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yemen's anti-government protests claim another three victims. more than a hundred people have now lost their lives there. the death of a man joining the g-20 protests in london has heard an apology from the police officer who pushed him to the ground minutes before he died. simon told the jury he was sorry for any actions that may have contributed to ian thomas' death in 2009. with the details, here's june kelly. >> he was of the heart of what has become the most controversial episode of the g-20 protests. today constab you will -- today the constabul told what he knew. he was not involved in the g-20 protests. on that spring evening he constantly came up against police officers as he tried to get home. he'd been drinking.
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constabulhar wood said he was obstructing the police line moving forward. he told the court, i struck mr. tomlinson on the upper half of his leg and thigh with my baton. from the side we see the officer's baton going in. he says, i did not get any immediate reaction from mr. tomlinson. i then pushed him in the top part of his right shoulder. he said he was amazed at what he described as the push that caused tomlinson to fall. he said his actions were meant as an encouragement to move. the officer was asked, was he a threat to you? he replied, not to me, no. to anyone else, he said, i do not believe so. so the jury have now heard firsthand from the key witness about events at this spot two years ago. simon harwood told them if it's the case i have in any way caused his death, then i am very sorry. tomlinson's family said rather
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than wanting to help them, the officer only wanted to help himself. he accused him of exaggerating and telling untruths. simon will be back in the witness box tomorrow. june kelly, bbc news, central london. you're watching bbc news. good to have you with us. a reminder of the headline this is hour, talks continue in ivory coast to try to secure the surrender of besieged president laurent gbagbo. the libyan rebel leader accused nato of failing to stop attacks of qaddafi forces in misrata. the operator of the damaged fukushima nuclear plant in japan said it managed to stop the leak of highly radioactive water into the sea. the leak was caused by a crack in the wall of the concrete pit. engineers from the tokyo electric power company have been struggling to stop the flow for several days. a correspondent in tokyo explains how they managed to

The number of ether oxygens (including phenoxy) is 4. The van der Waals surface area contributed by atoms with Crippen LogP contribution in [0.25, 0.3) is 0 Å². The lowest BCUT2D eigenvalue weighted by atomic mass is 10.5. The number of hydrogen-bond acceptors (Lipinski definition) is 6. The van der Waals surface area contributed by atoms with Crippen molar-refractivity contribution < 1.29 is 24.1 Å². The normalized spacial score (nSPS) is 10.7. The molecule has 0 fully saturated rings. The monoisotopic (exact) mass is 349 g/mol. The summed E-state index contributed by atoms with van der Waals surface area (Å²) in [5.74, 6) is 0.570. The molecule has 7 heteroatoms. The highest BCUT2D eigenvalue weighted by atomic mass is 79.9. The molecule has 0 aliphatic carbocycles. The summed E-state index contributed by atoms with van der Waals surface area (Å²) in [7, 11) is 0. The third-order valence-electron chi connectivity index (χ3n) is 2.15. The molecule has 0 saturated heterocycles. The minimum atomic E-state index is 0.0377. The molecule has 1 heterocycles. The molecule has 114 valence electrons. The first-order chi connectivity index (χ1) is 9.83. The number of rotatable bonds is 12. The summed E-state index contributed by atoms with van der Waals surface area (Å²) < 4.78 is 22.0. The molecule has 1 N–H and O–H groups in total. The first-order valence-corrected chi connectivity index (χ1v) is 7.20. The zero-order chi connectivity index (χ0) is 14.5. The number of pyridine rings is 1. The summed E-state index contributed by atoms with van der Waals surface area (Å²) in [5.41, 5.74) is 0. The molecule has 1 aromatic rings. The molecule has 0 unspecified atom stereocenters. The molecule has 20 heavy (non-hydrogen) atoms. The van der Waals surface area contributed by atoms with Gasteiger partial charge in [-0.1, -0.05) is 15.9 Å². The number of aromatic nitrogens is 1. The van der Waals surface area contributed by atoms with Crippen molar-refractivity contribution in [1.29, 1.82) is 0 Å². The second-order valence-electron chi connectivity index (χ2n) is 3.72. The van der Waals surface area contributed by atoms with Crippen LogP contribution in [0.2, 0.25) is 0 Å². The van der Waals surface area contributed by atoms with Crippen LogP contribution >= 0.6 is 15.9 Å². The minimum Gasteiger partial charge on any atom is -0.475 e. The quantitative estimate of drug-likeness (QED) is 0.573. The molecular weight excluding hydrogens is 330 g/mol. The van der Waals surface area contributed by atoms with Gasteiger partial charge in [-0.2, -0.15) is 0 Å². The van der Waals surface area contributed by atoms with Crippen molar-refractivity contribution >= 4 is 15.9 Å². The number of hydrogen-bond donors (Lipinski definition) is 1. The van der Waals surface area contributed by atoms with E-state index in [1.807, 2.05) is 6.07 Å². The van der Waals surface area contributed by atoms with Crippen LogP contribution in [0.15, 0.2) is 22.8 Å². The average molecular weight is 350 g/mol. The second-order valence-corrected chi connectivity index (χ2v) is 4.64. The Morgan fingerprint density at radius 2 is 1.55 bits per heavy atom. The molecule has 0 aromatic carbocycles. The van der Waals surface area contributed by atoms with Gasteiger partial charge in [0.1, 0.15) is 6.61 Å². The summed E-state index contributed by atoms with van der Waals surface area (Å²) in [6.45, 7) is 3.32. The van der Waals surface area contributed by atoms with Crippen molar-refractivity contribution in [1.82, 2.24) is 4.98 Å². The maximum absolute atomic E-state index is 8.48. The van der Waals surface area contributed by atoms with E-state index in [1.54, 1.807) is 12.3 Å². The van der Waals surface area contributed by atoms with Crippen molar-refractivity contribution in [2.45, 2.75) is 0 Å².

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stop the leak. >> well, they injected what they call liquid glass, that's sodium silicate and is used in car maintenance and injected that into the layer of stones and soil beneath the concrete maintenance pit. quite a lot of it, about 1,500 liters. and they say that that appears to have stopped the flow of highly radioactive water into the ocean. however, radiation and contaminated water is still going into the sea. because of the operation to pump 11,500 tons of less contaminated water into the ocean, that's still going on. >> what do we know the runoff from the plant prior to this stopping of the leak had been the source of extremely highly radioactive iodine. we were hearing reports it was 4,000 times the legal limit there. has the government as a consequence given any further advice to the japanese people regarding any healthful safety issues? >> they're saying there's no
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immediate risk to human health of this radiation in the sea. what they've done is set new limits for radiation in fish. they're about the same level -- they are at the same level now as limits that have been set for vegetables. and the health experts say you'd have to eat an enormous amount of those products. even the same amount of radiation exposure you get in a c.t. scan. but certainly fishermen from up and down the northeast coast, they're concerned. the japanese are pretty obsessed with food safety, so the chances are that people are going to be reluctant to buy things like fish from areas near near -- anywhere near the plant for the foreseeable future. >> what's the latest news regarding the fact that tetco managed to plug this league due in terms of how people are feeling there. a lot of criticism has been levied at tetco for not actually managing to control the situation. is this going to go some way to make the japanese people feel a bit better about the situation?
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>> i think it's very early days. what they've done is stop a leak of very highly radioactive water into the ocean. but the underlying problem remains. they need to keep spraying water on to the reactors to stop them from overheating, to stop them from melting down. so all the time more water is being put into that plant. but by stopping this leak it might make it easier for the workers to actually start to try to make the cooling systems work again at the plant. and that could make them a step closer to solving the problem. but experts here warn it could be months before this reactor is fully under control. >> the report from tokyo. there's growing anger about the united nations piling pressure on the country's president to stand down. the three people were killed in the capital tuesday between clashes of pro and anti-government supporters. they've also been renewed